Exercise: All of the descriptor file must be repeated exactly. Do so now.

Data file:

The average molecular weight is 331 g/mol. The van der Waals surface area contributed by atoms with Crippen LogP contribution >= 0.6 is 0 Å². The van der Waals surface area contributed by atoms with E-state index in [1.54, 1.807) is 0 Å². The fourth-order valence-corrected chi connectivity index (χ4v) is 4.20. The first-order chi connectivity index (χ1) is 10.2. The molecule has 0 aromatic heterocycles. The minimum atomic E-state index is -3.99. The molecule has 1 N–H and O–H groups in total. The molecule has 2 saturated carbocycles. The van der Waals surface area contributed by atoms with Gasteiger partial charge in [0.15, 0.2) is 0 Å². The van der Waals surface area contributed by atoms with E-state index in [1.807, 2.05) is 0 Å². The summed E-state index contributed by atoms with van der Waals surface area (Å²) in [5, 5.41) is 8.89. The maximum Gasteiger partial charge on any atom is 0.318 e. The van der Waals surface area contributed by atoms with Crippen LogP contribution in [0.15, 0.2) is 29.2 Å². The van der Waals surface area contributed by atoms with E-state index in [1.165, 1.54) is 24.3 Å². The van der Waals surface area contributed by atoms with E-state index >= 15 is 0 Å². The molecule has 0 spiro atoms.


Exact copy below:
The average molecular weight is 331 g/mol. The van der Waals surface area contributed by atoms with Crippen LogP contribution >= 0.6 is 0 Å². The van der Waals surface area contributed by atoms with E-state index in [1.54, 1.807) is 0 Å². The fourth-order valence-corrected chi connectivity index (χ4v) is 4.20. The first-order chi connectivity index (χ1) is 10.2. The molecule has 0 aromatic heterocycles. The minimum atomic E-state index is -3.99. The molecule has 1 N–H and O–H groups in total. The molecule has 2 saturated carbocycles. The van der Waals surface area contributed by atoms with Gasteiger partial charge in [0.15, 0.2) is 0 Å². The van der Waals surface area contributed by atoms with E-state index in [1.807, 2.05) is 0 Å². The summed E-state index contributed by atoms with van der Waals surface area (Å²) in [5, 5.41) is 8.89. The maximum Gasteiger partial charge on any atom is 0.318 e. The van der Waals surface area contributed by atoms with Crippen LogP contribution in [0.15, 0.2) is 29.2 Å². The van der Waals surface area contributed by atoms with E-state index in [1.165, 1.54) is 24.3 Å². The van der Waals surface area contributed by atoms with E-state index >= 15 is 0 Å². The molecule has 0 spiro atoms.